Over 100 colleges and universities across the country, as well as a large number of restaurants and food service organizations worldwide, have instituted “Meatless Mondays.” For a number of weeks, it seemed as though the program would be put into place at Kenyon. However, at an Oct. 14 Student Council meeting, it was unanimously vetoed.
Meatless Mondays encourage people to reduce their meat consumption and consider the environmental implications of their dining choices. Through this, the initiative aims to improve human health as well as the health of the planet.
“On another campus that has multiple dining halls, [Meatless Mondays] would make sense, but because we have one dining hall, the amount of food that you can actually get is already really slim,” sophomore class president Skyler Lesser-Roy ’22 said. “And for people who have dietary restrictions, restricting them even further isn’t really the way to go.”
Students spoke out at the Student Council meeting against this proposal, particularly athletes who rely on protein in their diet. However, athletes were not the only students against the initiative. One student, Matthew Rosen ’21, expressed concerns about how Meatless Mondays would decrease meal options. “As a student on the autism spectrum, I have a very limited palette. I often struggle to fulfill my nutritional needs with my limited palette,” he said. “I’m reliant on meat for my protein. Meatless Mondays would have negative effects on my health.”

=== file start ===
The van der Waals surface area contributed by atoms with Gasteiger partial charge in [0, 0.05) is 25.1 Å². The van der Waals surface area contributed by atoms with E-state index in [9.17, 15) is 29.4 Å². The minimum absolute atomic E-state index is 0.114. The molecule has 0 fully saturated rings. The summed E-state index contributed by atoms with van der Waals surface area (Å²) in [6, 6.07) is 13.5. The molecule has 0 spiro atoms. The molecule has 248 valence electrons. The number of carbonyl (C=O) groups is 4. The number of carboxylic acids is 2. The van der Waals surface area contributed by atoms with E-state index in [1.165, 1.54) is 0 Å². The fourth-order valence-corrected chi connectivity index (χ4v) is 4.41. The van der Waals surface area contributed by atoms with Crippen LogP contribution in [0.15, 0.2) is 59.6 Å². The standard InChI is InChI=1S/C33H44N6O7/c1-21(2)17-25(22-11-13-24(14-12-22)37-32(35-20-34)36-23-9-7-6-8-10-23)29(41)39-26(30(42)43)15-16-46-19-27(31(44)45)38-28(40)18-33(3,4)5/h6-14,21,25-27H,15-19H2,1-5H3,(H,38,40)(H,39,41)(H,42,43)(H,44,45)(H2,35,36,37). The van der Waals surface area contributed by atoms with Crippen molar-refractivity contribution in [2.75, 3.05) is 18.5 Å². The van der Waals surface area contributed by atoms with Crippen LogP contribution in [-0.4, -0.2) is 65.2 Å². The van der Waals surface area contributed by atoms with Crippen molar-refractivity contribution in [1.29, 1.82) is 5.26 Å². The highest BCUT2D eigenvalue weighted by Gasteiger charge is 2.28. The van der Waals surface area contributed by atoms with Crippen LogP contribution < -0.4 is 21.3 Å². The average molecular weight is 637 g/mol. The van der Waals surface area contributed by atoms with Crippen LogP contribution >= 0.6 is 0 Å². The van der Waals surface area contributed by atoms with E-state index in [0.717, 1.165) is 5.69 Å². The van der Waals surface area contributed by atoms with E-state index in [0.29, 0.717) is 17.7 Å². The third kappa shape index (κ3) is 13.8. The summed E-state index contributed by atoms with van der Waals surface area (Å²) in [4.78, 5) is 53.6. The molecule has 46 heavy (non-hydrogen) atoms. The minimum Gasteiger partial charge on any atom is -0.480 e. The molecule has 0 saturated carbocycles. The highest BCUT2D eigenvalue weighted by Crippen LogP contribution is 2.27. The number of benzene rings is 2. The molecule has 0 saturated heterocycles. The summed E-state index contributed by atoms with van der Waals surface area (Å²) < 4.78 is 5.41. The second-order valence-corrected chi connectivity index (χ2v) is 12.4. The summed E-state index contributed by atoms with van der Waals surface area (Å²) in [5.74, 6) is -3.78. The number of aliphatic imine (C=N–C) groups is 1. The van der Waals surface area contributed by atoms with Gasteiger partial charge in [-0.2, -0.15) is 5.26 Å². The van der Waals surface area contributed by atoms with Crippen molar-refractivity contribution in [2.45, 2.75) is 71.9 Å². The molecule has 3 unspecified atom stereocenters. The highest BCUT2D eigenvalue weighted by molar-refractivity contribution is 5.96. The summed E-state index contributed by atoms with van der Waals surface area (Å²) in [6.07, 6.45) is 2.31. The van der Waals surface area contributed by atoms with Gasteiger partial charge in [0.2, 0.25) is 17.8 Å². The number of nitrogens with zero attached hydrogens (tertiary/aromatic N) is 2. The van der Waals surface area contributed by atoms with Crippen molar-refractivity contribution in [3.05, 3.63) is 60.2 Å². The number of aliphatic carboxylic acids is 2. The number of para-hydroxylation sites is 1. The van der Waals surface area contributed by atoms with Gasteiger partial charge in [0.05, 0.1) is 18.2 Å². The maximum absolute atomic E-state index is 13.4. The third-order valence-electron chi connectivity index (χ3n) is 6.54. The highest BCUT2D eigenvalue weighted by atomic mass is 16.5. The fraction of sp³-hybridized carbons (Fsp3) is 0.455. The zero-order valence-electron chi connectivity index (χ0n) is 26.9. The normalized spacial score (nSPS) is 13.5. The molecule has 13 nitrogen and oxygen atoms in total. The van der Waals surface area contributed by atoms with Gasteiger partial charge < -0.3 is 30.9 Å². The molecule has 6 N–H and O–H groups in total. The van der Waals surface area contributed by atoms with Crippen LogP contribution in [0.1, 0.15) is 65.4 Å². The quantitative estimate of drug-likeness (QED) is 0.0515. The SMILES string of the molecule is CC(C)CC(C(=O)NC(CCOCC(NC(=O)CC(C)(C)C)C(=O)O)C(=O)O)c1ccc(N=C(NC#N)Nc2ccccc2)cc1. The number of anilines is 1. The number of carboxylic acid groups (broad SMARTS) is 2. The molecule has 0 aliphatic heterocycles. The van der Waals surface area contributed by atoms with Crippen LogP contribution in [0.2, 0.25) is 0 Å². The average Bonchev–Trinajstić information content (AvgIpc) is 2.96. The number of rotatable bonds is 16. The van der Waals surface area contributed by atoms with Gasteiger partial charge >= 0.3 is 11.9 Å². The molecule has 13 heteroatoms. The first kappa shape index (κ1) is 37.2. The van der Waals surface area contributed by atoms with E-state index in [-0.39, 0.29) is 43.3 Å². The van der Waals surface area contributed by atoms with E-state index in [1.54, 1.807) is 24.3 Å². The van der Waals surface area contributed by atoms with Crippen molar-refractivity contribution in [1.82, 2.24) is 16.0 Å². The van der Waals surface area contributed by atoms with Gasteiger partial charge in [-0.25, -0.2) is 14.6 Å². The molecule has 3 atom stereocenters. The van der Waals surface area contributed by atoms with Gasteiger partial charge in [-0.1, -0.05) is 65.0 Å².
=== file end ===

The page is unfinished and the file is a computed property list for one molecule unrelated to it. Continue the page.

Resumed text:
Student Council members generally agreed that, while Meatless Mondays are a good idea in theory, having a single dining hall makes them difficult to implement.
“At the end of the day, I am opposed to this proposal as it has the potential to inconvenience students and disrupt their day. Furthermore, if students wanted meat, the only option would be for them to go out to eat, which would put a financial burden on them,” Jake Barnett ’20, chair of the Housing and Dining Committee, wrote in an email to the Collegian.
Even though this idea was unsuccessful, there are always ways for students to express their concerns and desires, environmental or otherwise, to AVI.
“AVI accepts feedback in person, through my committee, through comment cards, and even on Twitter. AVI does a great job responding to student feedback, but they cannot respond to what we as students do not tell them,” Barnett wrote.
Comments for this article have closed. If you'd like to send a letter to the editor for publication, please email us at firstname.lastname@example.org.